- Perhaps most importantly,
the most significant challenge for Internet students is learning how to manage
their learning time. We know from psychological research that making a public
commitment is critical in actually achieving a goal. Committing to the course
by going through the registration process dramatically increases the likelihood
of your completing the tasks.
How do you register?
VERY IMPORTANT: I have noticed
a tendency for people trying an Internet course for the first time to fail to
figure in the time it takes to learn the material . Somehow, because there is
not a set meeting time they fall into the belief that the learning occurs without
any time commitment.
More than a few people try
to just add an Internet class to an already full schedule. THIS WILL NOT WORK!
Particularly as you are first learning to allocate your time you are likely
to spend more, not less, time on an Internet course than on a face-to-face class.
As you grow skilled in time management you will find that the amount of time
is identical to a face-to-face class, just distributed differently, typically
Registrar's Office Registration
- You must be admitted
to the university. See Admissions
- You can obtain detailed
information at WKU's
Enrolling website (http://www.wku.edu/Dept/Support/AcadAffairs/Registrar/).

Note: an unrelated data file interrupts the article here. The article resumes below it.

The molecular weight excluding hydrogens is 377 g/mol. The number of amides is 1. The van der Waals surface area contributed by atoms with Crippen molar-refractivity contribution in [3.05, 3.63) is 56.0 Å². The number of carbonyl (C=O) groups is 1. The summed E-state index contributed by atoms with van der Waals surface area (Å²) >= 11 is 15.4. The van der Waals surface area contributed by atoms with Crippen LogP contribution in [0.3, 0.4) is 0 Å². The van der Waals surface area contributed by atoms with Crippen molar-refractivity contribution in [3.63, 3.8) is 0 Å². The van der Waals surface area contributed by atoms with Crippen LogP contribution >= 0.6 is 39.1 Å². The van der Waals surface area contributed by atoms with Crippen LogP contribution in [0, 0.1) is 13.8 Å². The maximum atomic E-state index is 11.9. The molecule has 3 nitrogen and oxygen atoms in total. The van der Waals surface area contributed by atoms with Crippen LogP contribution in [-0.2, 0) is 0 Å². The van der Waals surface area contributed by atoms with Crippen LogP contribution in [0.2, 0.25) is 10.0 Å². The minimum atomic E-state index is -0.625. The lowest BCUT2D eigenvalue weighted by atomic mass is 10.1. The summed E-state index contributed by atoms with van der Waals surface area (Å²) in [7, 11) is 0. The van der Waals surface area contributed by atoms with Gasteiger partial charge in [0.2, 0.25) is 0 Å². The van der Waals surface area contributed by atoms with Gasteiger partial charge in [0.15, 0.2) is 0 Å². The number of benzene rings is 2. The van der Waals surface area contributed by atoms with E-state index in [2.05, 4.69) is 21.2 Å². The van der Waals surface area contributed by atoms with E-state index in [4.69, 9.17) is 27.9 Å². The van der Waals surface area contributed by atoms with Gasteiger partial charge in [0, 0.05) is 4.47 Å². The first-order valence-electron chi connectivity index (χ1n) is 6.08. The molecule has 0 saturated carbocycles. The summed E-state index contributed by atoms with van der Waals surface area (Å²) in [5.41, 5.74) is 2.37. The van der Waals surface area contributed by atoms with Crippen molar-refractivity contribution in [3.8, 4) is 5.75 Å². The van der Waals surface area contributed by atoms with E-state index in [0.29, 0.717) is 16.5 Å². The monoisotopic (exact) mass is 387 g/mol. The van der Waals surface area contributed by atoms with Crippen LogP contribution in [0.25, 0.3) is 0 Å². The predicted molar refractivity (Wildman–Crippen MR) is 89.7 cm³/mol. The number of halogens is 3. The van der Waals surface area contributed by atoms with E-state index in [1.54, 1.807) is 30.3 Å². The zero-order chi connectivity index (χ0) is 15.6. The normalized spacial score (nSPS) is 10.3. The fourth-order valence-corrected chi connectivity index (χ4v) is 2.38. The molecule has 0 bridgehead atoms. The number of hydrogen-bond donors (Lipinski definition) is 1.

The call number for the Internet based Psy 361 for the Spring 2000 semester
is: 11071 and its course-ID is Psy 361-700(Back
How much does it cost?
(Back to top)
- Check university policy.
- If you are faculty or
staff at an eligible Kentucky university, the state faculty staff tuition
scholarship program will cover the cost.
How much credit would you
(Back to top)
- The course is a three
credit hour undergraduate level course.
When and where does the
You choose the times that
work best for you, other than exam times or scheduled personal appointments
with the instructor. The class "meets" at your computer. Exams must be taken
face-to-face or with a proctor, arranged well in advance of the exam date.
(Back to top)
What should you do after
me via email to let me know you are there (see this
- Order/buy your textbook.
- Create a folder or binder
for the class in which to keep various materials.
- Select a regular hour,
three or more times per week, to check the class pages beginning with the
first day of the semester. Expect to revise that time as you learn how to
manage your time.
- Once you have received
your id and password, visit the course site for 361 accessible from the main
Psy 361 page.
- Check back at the web
site on the first day of the semester for which you register. At that time
(and not before):
- Print a copy of the
class policies and schedule for your folder.
- Print, fill in and
snail mail to me the
information form at http://edtech.wku.edu/~internet/studinfo.htm
- Post a photo and
biographical information to your website in order to introduce yourself
to the class.
the author with comments or questions about this site by following the directions
at this page (which will open in a new window.)
contents © since 1996 by Sally Kuhlenschmidt. Copy only with permission.
created: June 1996. Page Created:
March 22, 1999. Last Modified: January 17, 2007.